Many novice painters have a lot of trouble matching the colors they see in real life. This can be incredibly frustrating when trying to replicate a real scene, or even just go back into an existing painting for a second pass. But accurately matching a color is not just about replicating something so you can imitate it. The ability to break down any color you see into it’s essential parts, understand and decipher those individual aspects, is an immensely valuable lesson that is paramount to any good color mixing.

Draw, Mix, Paint is a series of instructional lessons by master oil painter, Mark Carder. We’ve spotlighted some of Mark’s videos here on Muddy Colors before, but I felt this was a particularly good one to share. In this video, Mark demonstrates how to break down any color you see into it’s essential elements (value, saturation, hue), and how to replicate those traits in a sensible, and logical manner. It is a surprisingly thorough video, but I think the lessons learned will not just help you better match colors, but change the way you think about mixing color in general.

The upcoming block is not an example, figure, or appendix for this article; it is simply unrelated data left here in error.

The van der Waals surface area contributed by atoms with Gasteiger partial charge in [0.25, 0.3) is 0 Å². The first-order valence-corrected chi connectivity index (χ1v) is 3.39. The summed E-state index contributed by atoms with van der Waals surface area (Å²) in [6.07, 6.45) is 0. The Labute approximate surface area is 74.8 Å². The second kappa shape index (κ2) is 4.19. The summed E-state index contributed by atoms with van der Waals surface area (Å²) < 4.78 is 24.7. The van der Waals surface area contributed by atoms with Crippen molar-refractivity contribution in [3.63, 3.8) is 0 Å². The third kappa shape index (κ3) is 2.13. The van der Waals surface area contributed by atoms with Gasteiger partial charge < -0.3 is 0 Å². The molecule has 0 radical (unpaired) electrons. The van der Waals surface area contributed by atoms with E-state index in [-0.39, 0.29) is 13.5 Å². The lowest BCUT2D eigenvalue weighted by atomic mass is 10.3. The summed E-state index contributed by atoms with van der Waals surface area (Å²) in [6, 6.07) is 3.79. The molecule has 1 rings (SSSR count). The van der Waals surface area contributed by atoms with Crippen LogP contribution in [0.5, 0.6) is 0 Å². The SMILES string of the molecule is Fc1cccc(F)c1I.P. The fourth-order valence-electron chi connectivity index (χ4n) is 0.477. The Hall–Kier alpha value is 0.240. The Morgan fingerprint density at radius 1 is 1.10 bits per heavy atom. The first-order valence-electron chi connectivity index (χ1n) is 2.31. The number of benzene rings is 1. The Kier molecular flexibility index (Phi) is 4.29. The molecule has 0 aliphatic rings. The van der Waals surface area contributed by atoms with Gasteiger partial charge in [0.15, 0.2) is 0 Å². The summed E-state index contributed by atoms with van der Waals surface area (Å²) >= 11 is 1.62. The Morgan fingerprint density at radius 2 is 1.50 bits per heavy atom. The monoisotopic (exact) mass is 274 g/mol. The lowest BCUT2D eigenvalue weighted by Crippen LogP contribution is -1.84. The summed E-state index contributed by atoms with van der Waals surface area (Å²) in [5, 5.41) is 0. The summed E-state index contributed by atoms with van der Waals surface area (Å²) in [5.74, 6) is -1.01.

On a personal note, I’d like to mention Mark is using his own brand of artisanal oil paints, Geneva, which I can honestly say, are quite beautiful paints. They have a buttery texture that many mainstream brands of paint cannot match.